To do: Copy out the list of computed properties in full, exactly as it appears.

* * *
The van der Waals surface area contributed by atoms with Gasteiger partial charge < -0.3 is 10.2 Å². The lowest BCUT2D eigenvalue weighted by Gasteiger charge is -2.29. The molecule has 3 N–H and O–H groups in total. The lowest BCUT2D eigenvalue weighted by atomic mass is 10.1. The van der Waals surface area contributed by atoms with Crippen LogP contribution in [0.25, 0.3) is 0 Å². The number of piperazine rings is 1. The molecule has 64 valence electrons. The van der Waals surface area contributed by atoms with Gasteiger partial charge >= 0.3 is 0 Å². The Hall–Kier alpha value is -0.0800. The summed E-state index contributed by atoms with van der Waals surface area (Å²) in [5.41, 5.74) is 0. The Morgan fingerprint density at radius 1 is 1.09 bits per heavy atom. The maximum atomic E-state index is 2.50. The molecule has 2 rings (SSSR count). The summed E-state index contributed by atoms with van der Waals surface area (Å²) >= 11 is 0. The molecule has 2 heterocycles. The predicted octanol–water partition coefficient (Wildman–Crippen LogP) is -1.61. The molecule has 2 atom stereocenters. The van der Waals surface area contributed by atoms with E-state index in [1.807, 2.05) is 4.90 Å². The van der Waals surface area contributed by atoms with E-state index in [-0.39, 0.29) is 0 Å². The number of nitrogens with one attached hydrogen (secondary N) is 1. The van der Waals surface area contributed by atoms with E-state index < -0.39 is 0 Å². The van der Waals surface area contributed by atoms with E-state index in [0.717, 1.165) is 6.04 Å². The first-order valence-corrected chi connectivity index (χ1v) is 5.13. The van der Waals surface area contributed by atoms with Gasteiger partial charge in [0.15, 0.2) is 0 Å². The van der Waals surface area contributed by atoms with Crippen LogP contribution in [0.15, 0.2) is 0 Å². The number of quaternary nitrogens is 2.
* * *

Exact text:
The van der Waals surface area contributed by atoms with Gasteiger partial charge < -0.3 is 10.2 Å². The lowest BCUT2D eigenvalue weighted by Gasteiger charge is -2.29. The molecule has 3 N–H and O–H groups in total. The lowest BCUT2D eigenvalue weighted by atomic mass is 10.1. The van der Waals surface area contributed by atoms with Crippen LogP contribution in [0.25, 0.3) is 0 Å². The number of piperazine rings is 1. The molecule has 64 valence electrons. The van der Waals surface area contributed by atoms with Gasteiger partial charge >= 0.3 is 0 Å². The Hall–Kier alpha value is -0.0800. The summed E-state index contributed by atoms with van der Waals surface area (Å²) in [5.41, 5.74) is 0. The Morgan fingerprint density at radius 1 is 1.09 bits per heavy atom. The maximum atomic E-state index is 2.50. The molecule has 2 rings (SSSR count). The summed E-state index contributed by atoms with van der Waals surface area (Å²) >= 11 is 0. The molecule has 2 heterocycles. The predicted octanol–water partition coefficient (Wildman–Crippen LogP) is -1.61. The molecule has 2 atom stereocenters. The van der Waals surface area contributed by atoms with E-state index in [1.807, 2.05) is 4.90 Å². The van der Waals surface area contributed by atoms with E-state index in [-0.39, 0.29) is 0 Å². The number of nitrogens with one attached hydrogen (secondary N) is 1. The van der Waals surface area contributed by atoms with E-state index < -0.39 is 0 Å². The van der Waals surface area contributed by atoms with E-state index in [0.717, 1.165) is 6.04 Å². The first-order valence-corrected chi connectivity index (χ1v) is 5.13. The van der Waals surface area contributed by atoms with Gasteiger partial charge in [0.15, 0.2) is 0 Å². The van der Waals surface area contributed by atoms with Crippen LogP contribution in [0.15, 0.2) is 0 Å². The number of quaternary nitrogens is 2.